Monday, March 21, 2011

The pain of leaving home for the first time

The pain that children understand a little too late

Bringing children is never an easy job as many parents will agree. Parents need to spend time, energy and money to provide all their needs. The most important need of a child is none other than love which is priceless but the most valuable. Parents in general are very generous in providing this love to their children. They must be aware that the more love they give the more difficult it would be for them to endure the suffering that comes on separating from them when the time comes.

If only children understand the true feelings of the parents towards them, there will not be many neglected parents at the twilight of their lives. The main problem is when the children grow up they tend to forget the memories of the past with their parents and other siblings. The past is a lesson for the present and future and if one remembers and cherishes the past he will invariably turn out to be a good person no matter what challenges that he may encounter in his life.

A friend of mine just returned after sending his only daughter to college. I was shocked at the state of mind he and his wife were. They were so sad that they could not carry on with their normal work as usual. They break down on and off when talking about their daughter whom they seem to visualise in whatever they do. Another friend is so upset his only daughter would soon be getting married and leave home to be with her husband in another state. My friends’ experiences bring to mind my own experiences of such partings.

Thirty seven years ago at the age of 19, when my late father sent me to the university it was an emotional and heart-breaking moment separating from him. I was very, very sad when he left me. I still remember the sad and agonising look on his face which made me cry. I knew he too was sad but I did not understand the extent of his sadness at that time as he managed to remain composed and put up a brave front. I knew the separation was temporary and was for a good cause but emotions are hard to control and only time could heal the pain and heartache. Now my father is not around anymore but the emotional scene of that first parting remains vividly in my mind, to remind me of his goodness.

Thirty years later a similar situation reminded of that parting. This time it was the when I sent my own daughter to college. This was when I really understood the true pain and agony that my late father underwent when he sent me to the university 38 years ago. It was no ordinary feeling imagining the child who was so dependant on you leaving for the first time to live all by herself.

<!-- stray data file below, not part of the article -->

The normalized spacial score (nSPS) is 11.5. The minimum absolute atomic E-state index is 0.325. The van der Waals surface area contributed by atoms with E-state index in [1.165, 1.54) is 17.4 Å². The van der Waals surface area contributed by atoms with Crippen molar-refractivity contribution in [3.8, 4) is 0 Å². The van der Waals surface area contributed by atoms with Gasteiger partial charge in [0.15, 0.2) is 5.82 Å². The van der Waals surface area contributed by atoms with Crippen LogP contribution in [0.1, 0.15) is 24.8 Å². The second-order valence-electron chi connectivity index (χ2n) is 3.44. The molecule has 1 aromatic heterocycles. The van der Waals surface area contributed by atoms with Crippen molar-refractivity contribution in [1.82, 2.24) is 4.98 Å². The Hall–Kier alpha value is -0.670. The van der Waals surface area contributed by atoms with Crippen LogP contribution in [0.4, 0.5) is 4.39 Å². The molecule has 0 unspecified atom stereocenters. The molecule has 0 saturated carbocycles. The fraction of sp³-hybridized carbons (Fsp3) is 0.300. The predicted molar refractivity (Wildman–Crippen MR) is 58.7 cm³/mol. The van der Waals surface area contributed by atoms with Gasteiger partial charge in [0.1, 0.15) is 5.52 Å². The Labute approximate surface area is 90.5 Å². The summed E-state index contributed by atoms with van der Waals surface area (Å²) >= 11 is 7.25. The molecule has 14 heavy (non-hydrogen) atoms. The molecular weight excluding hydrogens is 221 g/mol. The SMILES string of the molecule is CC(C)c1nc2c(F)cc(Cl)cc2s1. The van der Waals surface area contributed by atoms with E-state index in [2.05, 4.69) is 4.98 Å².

Can she manage everything all by herself? Will she be safe being all alone in a strange environment? Can she cope with the problems that will crop up from time to time? Will she be comfortable in the new abode? These are some of the doubts that ran through my mind on leaving her on that happy but dreadful day 6 years ago. As usual only time helped to heal the pain in my heart.

Then came the second parting when my eldest son left for studies in a foreign country. It was indeed a troubling time to imagine he will be away in a foreign land all by himself. Can he manage it? What if falls sick and needs emergency surgery? Well we managed to cope and time helped to heal the pains of that separation as will.

Now I am in again for the next separation when younger son too will leave home to pursue his studies overseas. The same emotions of sadness, fear and anxiety are again being aroused which gives sleepless nights. The only reassurance is that he is going for a good course and time will definitely heal all the pain that it causes.

I only hope like how I understood the feelings of my father 30 years later, my children too would one day understand my feelings for them today. If they do then I would have succeeded in my role as a father and guide to them.

Looking around I realise that I am not alone as there are thousands of such parents who suffer in silence when their children leave home for the first time. In fact it seems to be the greatest fear of parents in their fifties and sixties. As parents we hope our children will understand the agonizing moments we undergo when they leave us for the first time. If they do then we would have succeeded in our roles as parents as then we would become a conscience in their hearts guiding them to differentiate good and bad.

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